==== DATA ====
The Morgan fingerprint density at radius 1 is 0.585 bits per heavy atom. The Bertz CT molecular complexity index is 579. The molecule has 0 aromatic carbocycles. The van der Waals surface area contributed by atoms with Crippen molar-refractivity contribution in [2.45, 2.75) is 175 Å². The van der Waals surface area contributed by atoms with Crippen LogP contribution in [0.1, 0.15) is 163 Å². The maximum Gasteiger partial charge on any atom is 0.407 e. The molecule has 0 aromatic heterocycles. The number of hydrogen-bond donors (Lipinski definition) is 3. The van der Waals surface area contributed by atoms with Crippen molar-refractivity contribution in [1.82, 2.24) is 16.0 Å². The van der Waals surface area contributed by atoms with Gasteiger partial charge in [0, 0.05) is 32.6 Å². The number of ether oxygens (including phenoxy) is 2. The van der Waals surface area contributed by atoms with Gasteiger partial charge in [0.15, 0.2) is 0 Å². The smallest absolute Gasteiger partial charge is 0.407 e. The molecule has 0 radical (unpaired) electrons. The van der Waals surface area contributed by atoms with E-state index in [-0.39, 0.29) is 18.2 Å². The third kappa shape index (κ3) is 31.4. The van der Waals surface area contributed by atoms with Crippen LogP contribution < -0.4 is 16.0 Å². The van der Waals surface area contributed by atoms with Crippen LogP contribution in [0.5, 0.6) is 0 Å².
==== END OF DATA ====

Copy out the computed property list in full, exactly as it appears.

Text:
The Morgan fingerprint density at radius 1 is 0.585 bits per heavy atom. The Bertz CT molecular complexity index is 579. The molecule has 0 aromatic carbocycles. The van der Waals surface area contributed by atoms with Crippen molar-refractivity contribution in [2.45, 2.75) is 175 Å². The van der Waals surface area contributed by atoms with Crippen LogP contribution in [0.1, 0.15) is 163 Å². The maximum Gasteiger partial charge on any atom is 0.407 e. The molecule has 0 aromatic heterocycles. The number of hydrogen-bond donors (Lipinski definition) is 3. The van der Waals surface area contributed by atoms with Crippen molar-refractivity contribution in [1.82, 2.24) is 16.0 Å². The van der Waals surface area contributed by atoms with Gasteiger partial charge in [0, 0.05) is 32.6 Å². The number of ether oxygens (including phenoxy) is 2. The van der Waals surface area contributed by atoms with Gasteiger partial charge in [0.15, 0.2) is 0 Å². The smallest absolute Gasteiger partial charge is 0.407 e. The molecule has 0 radical (unpaired) electrons. The van der Waals surface area contributed by atoms with E-state index in [-0.39, 0.29) is 18.2 Å². The third kappa shape index (κ3) is 31.4. The van der Waals surface area contributed by atoms with Crippen LogP contribution < -0.4 is 16.0 Å². The van der Waals surface area contributed by atoms with Crippen LogP contribution in [0.5, 0.6) is 0 Å².